“These people bring forward the billy clubs and the dogs and the shootings and the beatings when all you’re asking for is a hamburger when all you’re asking for is the right to travel in interstate commerce without having to go … in the back of the bus.”
Lonnie C. King organized thousands of students to sit-in at lunch counters in Atlanta in the 1960s. At the time King, (no relations to Dr. King) was a 23-year-old student at Morehouse College, he was also a Navy Veteran, boxer, and fullback on the football team.
King had heard talk about a group of Black students who had the sit-in at Woolworth’s department store lunch counter, only asking to be served. He went to his friend Julian Bond with the idea to follow suit of what took place in Greensboro, North Carolina. After collaborating, the two went out and started organizing what came to be known as “The Second Battle of Atlanta.” King along with his friends organized sit-ins and boycotts to demand integration of the stores, lunch counters, movie theaters and courthouses of Atlanta.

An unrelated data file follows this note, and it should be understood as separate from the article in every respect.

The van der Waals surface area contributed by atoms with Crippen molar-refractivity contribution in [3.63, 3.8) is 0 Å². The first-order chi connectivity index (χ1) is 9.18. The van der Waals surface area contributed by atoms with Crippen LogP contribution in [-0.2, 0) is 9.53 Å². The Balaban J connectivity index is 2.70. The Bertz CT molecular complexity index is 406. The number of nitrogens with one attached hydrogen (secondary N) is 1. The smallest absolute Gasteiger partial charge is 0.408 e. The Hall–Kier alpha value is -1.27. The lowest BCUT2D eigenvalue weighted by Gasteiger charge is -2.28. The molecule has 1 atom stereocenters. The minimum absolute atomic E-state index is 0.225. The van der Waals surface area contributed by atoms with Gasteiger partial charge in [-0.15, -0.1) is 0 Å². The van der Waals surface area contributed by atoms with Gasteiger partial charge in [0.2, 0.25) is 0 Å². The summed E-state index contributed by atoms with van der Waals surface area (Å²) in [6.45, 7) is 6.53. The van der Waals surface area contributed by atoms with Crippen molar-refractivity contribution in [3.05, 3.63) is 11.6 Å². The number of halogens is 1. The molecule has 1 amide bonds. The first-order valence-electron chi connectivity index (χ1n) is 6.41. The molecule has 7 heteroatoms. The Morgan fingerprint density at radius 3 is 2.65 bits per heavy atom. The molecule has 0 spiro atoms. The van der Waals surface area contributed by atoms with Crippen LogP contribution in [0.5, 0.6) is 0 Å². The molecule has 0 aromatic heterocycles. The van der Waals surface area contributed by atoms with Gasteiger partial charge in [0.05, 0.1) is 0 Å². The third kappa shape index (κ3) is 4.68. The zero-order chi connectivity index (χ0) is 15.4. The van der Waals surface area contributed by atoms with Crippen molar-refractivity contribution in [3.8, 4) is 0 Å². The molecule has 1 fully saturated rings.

The group embraced the principles of Dr. Martin Luther King, Jr. of non-violence. Their manifesto read, in part, “Non-violence does not seek to defeat or humiliate the opponent, but to win his friendship… The attack is directed against forces of evil rather than against the persons who happen to be doing the evil. It is based on the conviction that the universe is on the side of justice. At its center stands the principle of love.”